Nature 458, 881-884 (16 April 2009) | doi:10.1038/nature07933; Received 8 October 2008; Accepted 23 February 2009

Rapid sea-level rise and reef back-stepping at the close of the last interglacial highstand

Paul Blanchon1, Anton Eisenhauer2, Jan Fietzke2 & Volker Liebetrau2

  1. Institute of Marine & Limnological Sciences, National Autonomous University of Mexico, AP1152, Cancun, 77500 Quintana Roo, Mexico
  2. Leibniz Institute of Marine Science, IFM-GEOMAR, Wischhofstrasse 1–3, 24148 Kiel, Germany

Correspondence to: Paul Blanchon1 Correspondence and requests for materials should be addressed to P.B. (Email: blanchon@icmyl.unam.mx).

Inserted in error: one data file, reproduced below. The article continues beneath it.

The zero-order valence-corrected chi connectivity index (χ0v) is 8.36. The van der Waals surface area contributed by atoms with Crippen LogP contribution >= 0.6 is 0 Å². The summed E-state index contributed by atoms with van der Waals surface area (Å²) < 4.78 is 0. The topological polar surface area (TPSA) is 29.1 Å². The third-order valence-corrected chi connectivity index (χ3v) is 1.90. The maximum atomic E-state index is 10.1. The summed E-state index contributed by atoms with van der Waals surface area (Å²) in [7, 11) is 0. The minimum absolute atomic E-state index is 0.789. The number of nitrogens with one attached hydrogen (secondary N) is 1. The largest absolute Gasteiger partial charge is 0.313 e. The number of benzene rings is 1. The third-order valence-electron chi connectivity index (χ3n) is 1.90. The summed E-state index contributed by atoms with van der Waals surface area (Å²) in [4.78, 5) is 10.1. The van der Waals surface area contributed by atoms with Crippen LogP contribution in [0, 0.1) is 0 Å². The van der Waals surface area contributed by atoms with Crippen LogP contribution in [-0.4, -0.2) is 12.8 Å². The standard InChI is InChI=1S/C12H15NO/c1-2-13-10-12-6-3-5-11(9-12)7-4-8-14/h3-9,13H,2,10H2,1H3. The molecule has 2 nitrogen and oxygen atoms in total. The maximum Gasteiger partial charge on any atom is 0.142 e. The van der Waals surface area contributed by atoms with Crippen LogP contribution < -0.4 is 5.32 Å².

Widespread evidence of a +4–6-m sea-level highstand during the last interglacial period (Marine Isotope Stage 5e) has led to warnings that modern ice sheets will deteriorate owing to global warming and initiate a rise of similar magnitude by ad 2100 (ref. 1). The rate of this projected rise is based on ice-sheet melting simulations and downplays discoveries of more rapid ice loss2, 3. Knowing the rate at which sea level reached its highstand during the last interglacial period is fundamental in assessing if such rapid ice-loss processes could lead to future catastrophic sea-level rise. The best direct record of sea level during this highstand comes from well-dated fossil reefs in stable areas4, 5, 6. However, this record lacks both reef-crest development up to the full highstand elevation, as inferred7 from widespread intertidal indicators at +6 m, and a detailed chronology, owing to the difficulty of replicating U-series ages on submillennial timescales8. Here we present a complete reef-crest sequence for the last interglacial highstand and its U-series chronology from the stable northeast Yucatán peninsula, Mexico. We find that reef development during the highstand was punctuated by reef-crest demise at +3 m and back-stepping to +6 m. The abrupt demise of the lower-reef crest, but continuous accretion between the lower-lagoonal unit and the upper-reef crest, allows us to infer that this back-stepping occurred on an ecological timescale and was triggered by a 2–3-m jump in sea level. Using strictly reliable 230Th ages of corals from the upper-reef crest, and improved stratigraphic screening of coral ages from other stable sites, we constrain this jump to have occurred approx121 kyr ago and conclude that it supports an episode of ice-sheet instability during the terminal phase of the last interglacial period.


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